Rachmaninov: Holst Singers, Stephen Layton (conductor). Merton College Chapel, Oxford 20.2.16
Rachmaninov: All-Night Vespers, Op. 37
With his All-Night Vigil or Vespers setting (1915) Rachmaninov tapped so deeply and cogently into the tradition of Russian Orthodox music that it is difficult, at first hearing perhaps, to comprehend that this is the same composer responsible for the Paganini Variations, the piano concertos, symphonies, and the sizeable output of late Romantic piano music. But perhaps his rich interweaving of certain Orthodox chants within a lavish multi-layered choral texture is not so far removed from the opulent orchestral sonorities he evoked in works such as the Symphony No. 2 and the Isle of the Dead, or the way in which he drew upon Paganini’s Caprice in the Variations, or the Dies Irae chant in that and a number of other compositions.
Stephen Layton and the Holst Singers skilfully negotiated and realised the almost symphonic progression of the fifteen settings which comprise the Vespers, sustaining tension and fervour within each movement and across the series as a whole. This was due to the masterful way in which the Layton elicited not an undifferentiated, monolithic block of sound from the choir, but a variegated orchestral texture from them, with different ranks and groupings of voices shifting into and out of focus. The second movement, ‘Bagoslovi, dushe moya, Gospoda’ (‘Bless the Lord, O my soul’) was exemplary in this respect, where the more dynamic interplay between the vulnerable-sounding higher voices and the darker-coloured basses took place over the more long-breathed and non-verbalised syllables of the harmonic foundation provided by the intermediate voices. Another notable example of the Holst Singers’ orchestral capacities was evidenced in ‘Blagosloven yesi, Gospodi’ (‘Blessed art Thou, O Lord’) where the fluid succession of episodes was almost rhapsodic. With such attention to timbre, texture, and momentum there was no danger of the music ever grinding to a halt or losing interest.
Taken out of its liturgical context it is difficult, perhaps, to trace a sense of development or purpose in the sequence of religious texts set. But at the musical level this proved no bar to Layton’s interpretation since he and the choir created the semblance of a drama by the way in which movements were contrasted from each other, or climaxes planned in stages, so that groups of movements each made sense as a sub-section of the whole work. After an arresting start on the very opening chords, the music drew back for the first few numbers. The Alleluias of the famous ‘Blazhen muzh’ (‘Blessed is the man’) cumulatively built up an atmosphere of fervent devotion, and that joy was further sustained towards the first climax of the sequence in the blazing force of sound at the peak of the sixth movement, ‘Bogoroditse Devo’ (‘Rejoice, O Virgin Theotokos’). The only criticism that might be levelled is that, incandescent though the quality of the sound was, the articulation of such climaxes was just slightly too neat and controlled rather than mystically ecstatic, for example in the series of acclamations in ‘Voskreseniye Hristovo videvshe’ (‘Having beheld the resurrection of Christ’). The continuity of any spiritual or emotional atmosphere was also broken up by the prompting of a note from a tuning organ at the beginning of virtually every movement. It is surprising was necessary given the remarkable standards of this choir.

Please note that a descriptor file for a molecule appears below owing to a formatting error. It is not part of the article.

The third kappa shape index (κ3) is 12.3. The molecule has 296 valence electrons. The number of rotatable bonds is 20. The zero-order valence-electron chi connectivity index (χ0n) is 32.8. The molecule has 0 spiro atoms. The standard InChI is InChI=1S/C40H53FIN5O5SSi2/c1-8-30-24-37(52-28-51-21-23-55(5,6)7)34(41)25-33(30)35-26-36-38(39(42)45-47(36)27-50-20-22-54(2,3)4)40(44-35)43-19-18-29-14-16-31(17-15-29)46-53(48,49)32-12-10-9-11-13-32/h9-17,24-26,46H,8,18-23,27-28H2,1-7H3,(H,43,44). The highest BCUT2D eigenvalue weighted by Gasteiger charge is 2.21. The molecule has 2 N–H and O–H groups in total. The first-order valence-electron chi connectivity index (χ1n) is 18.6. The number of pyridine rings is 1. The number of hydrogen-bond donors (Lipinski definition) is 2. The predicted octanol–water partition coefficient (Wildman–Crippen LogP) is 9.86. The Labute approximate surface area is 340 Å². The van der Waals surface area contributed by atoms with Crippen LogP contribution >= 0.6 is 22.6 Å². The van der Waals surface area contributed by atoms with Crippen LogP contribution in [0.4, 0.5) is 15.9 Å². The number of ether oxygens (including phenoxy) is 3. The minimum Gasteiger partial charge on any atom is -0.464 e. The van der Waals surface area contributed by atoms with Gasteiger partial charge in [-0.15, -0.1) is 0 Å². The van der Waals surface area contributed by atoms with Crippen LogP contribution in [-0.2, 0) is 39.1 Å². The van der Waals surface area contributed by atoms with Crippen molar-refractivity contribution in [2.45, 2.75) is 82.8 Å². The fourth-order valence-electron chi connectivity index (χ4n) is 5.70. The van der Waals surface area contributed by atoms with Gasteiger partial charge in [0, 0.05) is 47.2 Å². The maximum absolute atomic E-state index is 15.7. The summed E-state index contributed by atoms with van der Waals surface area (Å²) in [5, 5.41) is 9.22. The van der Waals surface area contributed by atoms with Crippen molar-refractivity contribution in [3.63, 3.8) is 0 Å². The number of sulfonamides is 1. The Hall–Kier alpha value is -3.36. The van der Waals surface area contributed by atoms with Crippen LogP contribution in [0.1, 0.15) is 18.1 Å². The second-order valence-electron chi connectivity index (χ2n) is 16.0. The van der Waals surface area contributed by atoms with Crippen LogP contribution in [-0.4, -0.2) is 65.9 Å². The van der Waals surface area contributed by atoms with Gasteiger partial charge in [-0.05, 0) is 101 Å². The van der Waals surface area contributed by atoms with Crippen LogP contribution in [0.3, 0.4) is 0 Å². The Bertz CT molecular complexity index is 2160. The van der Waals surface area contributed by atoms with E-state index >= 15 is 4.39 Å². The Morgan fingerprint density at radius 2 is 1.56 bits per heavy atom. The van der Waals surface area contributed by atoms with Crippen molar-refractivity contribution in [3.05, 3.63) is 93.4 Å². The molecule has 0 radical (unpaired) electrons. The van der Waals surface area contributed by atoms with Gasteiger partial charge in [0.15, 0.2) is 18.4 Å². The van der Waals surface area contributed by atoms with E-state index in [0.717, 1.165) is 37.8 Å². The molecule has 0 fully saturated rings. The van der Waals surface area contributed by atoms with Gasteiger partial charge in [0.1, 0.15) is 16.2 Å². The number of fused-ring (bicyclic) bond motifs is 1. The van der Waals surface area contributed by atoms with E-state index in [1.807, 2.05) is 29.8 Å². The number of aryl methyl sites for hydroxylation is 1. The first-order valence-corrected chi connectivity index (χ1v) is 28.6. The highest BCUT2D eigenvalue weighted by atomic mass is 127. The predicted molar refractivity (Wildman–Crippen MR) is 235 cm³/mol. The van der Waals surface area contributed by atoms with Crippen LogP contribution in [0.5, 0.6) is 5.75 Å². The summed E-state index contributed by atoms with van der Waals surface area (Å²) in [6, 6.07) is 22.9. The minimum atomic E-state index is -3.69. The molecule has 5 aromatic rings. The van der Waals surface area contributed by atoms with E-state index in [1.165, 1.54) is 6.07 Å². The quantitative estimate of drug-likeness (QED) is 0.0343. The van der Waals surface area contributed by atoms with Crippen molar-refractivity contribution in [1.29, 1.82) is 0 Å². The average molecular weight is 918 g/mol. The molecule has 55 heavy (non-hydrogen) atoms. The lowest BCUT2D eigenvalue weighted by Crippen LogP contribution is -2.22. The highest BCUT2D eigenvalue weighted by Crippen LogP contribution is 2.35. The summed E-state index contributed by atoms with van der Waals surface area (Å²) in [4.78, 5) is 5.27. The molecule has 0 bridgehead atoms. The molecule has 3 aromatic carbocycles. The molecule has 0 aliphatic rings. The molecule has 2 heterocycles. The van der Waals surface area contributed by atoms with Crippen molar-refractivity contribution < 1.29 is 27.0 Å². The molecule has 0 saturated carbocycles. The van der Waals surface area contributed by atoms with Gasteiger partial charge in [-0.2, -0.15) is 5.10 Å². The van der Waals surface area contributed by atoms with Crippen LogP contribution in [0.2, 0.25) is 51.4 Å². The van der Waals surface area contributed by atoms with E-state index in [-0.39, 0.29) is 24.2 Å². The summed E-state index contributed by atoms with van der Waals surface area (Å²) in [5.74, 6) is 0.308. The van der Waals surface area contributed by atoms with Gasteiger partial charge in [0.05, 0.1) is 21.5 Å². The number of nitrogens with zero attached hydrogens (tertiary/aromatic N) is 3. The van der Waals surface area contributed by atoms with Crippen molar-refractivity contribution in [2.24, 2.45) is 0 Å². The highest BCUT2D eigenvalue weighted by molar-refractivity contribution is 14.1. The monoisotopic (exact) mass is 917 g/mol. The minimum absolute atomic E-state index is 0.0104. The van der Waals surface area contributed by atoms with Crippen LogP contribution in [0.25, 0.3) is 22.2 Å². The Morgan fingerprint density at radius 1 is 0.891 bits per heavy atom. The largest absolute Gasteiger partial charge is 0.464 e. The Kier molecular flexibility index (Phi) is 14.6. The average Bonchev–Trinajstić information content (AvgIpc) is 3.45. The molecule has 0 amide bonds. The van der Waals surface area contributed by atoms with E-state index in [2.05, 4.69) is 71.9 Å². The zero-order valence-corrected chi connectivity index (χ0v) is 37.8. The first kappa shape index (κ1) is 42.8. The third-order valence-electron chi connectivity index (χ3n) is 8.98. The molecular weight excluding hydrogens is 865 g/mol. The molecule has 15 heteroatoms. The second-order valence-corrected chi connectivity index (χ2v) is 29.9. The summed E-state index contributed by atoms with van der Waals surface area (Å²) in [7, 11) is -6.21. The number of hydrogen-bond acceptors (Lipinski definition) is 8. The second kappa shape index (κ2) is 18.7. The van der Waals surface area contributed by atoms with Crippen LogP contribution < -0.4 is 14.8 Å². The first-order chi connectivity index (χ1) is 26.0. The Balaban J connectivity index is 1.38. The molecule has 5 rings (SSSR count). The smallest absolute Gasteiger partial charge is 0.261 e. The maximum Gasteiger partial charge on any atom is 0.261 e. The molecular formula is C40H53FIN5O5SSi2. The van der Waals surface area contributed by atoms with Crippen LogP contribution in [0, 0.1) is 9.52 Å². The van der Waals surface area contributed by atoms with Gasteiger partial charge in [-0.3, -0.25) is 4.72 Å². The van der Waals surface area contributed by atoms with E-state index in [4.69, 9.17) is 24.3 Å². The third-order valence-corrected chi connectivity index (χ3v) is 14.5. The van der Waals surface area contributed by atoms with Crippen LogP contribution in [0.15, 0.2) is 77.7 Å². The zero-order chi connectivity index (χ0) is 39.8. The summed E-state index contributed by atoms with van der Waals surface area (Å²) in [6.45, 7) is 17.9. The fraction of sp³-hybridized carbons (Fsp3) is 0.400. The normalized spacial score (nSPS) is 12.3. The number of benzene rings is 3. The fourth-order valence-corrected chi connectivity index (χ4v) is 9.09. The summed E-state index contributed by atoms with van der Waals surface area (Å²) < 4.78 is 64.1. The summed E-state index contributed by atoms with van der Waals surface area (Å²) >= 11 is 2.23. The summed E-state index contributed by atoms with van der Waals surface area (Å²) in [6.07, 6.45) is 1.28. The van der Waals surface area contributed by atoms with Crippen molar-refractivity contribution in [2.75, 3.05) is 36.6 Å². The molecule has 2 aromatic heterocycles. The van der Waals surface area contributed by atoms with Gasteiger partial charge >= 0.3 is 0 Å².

The two soloists called for by Rachmaninov do not have an extended part – they are really more cantors at certain points – but they provided a vivid lead on the occasions they are brought to the fore. James Preston sang with a reedy sort of vibrato which sounded distinctly oriental and unearthly, and authentic to the music. Fiona Challacombe was less distinctive to begin with, but she did cultivate a deeper, mellower hue later on, like a sonic incense enfolding the wider choral texture.
At fifty minutes or so, this was a brief concert, but it is a testament to the conviction (and stamina) of the Holst Singers’ performance that its breadth and depth required no filling out with any other music, or any interval.